Comment Re:Let's wait until al Quadia discovers it (Score 2) 191

and thousands of people die the same moment because some terrorist pressed a button.

The US military is the only entity that has actually ever carried out attacks like this

You're missing the word "capable". Many many organisations and countries would love to have the capability, and they have every intention of using it as often as possible.

Comment Re:Well-regulated militia (Score 1) 688

there are five people on the supreme court that make words mean whatever they want them to mean

maybe you can ask them what the word "limited" means when it comes to copyright

You keep saying this. Crack open a thesaurus - you'll see a big difference between "well-regulated" and "state-regulated". Regulated, derived from regular, always meant "in working condition".

I understand that you want the word "regulated" to mean "state-controlled and limited", but no amount of whining is going to change the fact you being regular doesn't in any way involve the government granting you permission to dump your daily crap into a toilet bowl.

Regular means many things - ordinary, common, normal, etc. *You* are trying to redefine the word to mean state-controlled and/or state-limited.

Comment Re:He lost my vote (Score 1) 494

I consider him "mostly harmless" by comparison.

Yeah, about 90 years ago, many Europeans were saying the same thing about another crazy person. Boy, were they embarrassed!

And since then, it was said millions of times about millions of other crazy people, and those proclamations were correct. Are you really that afraid of odds smaller than getting struck by lightning?

Comment Re:No generics (Score 4, Informative) 221

Neither do you, apparently. C++ (the language, not the library) is the largest programming language in existence. Nothing is larger.

[citation needed]

A clue: there is no citation because you're making it up.

So let's consider languages where actual formal specifications exist because they have to be written in excricuiating detail because the asusmption there is no reference implementation that people can refer to if in doubt.

[snipped...]

So there you go, there are 4 standardised languages I've given you which have longer specifications than C++.

Well Done. Now, where exactly did I claim that the english-language specification for C++ is larger than the english-language specification for other languages? I claimed that the language "C++" is larger, but only a moron would use number of pages of english text as a measurement.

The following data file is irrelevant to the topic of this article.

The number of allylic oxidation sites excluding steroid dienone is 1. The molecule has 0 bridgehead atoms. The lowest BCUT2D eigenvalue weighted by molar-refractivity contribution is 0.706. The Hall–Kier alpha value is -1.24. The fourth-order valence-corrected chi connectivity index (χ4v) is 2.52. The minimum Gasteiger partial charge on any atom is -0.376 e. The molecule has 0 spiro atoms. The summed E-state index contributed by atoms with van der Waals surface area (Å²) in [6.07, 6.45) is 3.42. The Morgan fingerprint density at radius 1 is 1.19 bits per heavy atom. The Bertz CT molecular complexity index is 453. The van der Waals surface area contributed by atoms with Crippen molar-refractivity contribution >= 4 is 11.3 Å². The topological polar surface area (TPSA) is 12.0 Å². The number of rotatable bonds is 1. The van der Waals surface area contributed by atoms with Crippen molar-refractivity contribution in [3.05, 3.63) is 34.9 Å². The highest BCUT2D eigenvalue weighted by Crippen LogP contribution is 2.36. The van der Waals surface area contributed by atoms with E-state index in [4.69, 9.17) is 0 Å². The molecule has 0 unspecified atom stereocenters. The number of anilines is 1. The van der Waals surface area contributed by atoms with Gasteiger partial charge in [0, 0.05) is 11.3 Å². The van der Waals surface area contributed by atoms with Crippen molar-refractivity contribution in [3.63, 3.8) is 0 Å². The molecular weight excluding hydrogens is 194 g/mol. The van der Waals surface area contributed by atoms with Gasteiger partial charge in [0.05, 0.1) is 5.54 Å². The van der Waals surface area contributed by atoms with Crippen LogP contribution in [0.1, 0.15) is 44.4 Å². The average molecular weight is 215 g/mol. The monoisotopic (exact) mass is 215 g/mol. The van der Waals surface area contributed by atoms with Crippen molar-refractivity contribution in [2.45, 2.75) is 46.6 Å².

The C++ language, as defined by its grammar rules in BNF, is larger than any other programming language, as defined by their respective grammar rules in BNF. This is well-known and is taught in almost every introductory compiler class I've reviewed.

Go ahead - look it up. Here's the BNF rules for java, 48 general rules for the programmer to remember, very few depending on context. Here's the one for C++, 80+ rules for the programmer to remember, many of them depending on context.

I'm not going to do your homework and search for the grammar rules for the other languages which you claim are bigger than C++; just refuting the one you listed is enough for you to ask yourself "Whats a BNF and why does it determine the size of a language?" If you do not get the relationship between "this is how much language a programmer needs to keep in their head to program" and "this is how large the BNF for the language is" then I'm afraid you are beyond my (and most professional) help.

(Hint: maybe register for some CS course in programming languages and compiler design? Or write a compiler or two yourself? You would do yourself a favour and learn enough to not use "number of pages in spec" as a measurement of a languages size (and/or complexity, but I didn't even start on that))

Given your propensity to simply make shit up about C++ [citation: see above], your statements lack credibility.

Your nerdrage whenever you perceive an attack on "your" language is laudable, however I suggest you stop being so unreasonably attached to what is only a programming language (albeit a very large one). C++ is what it is. Your insults won't change that.

The most difficult thing in the world is to know how to do a thing and to watch someone else doing it wrong, without commenting. -- T.H. White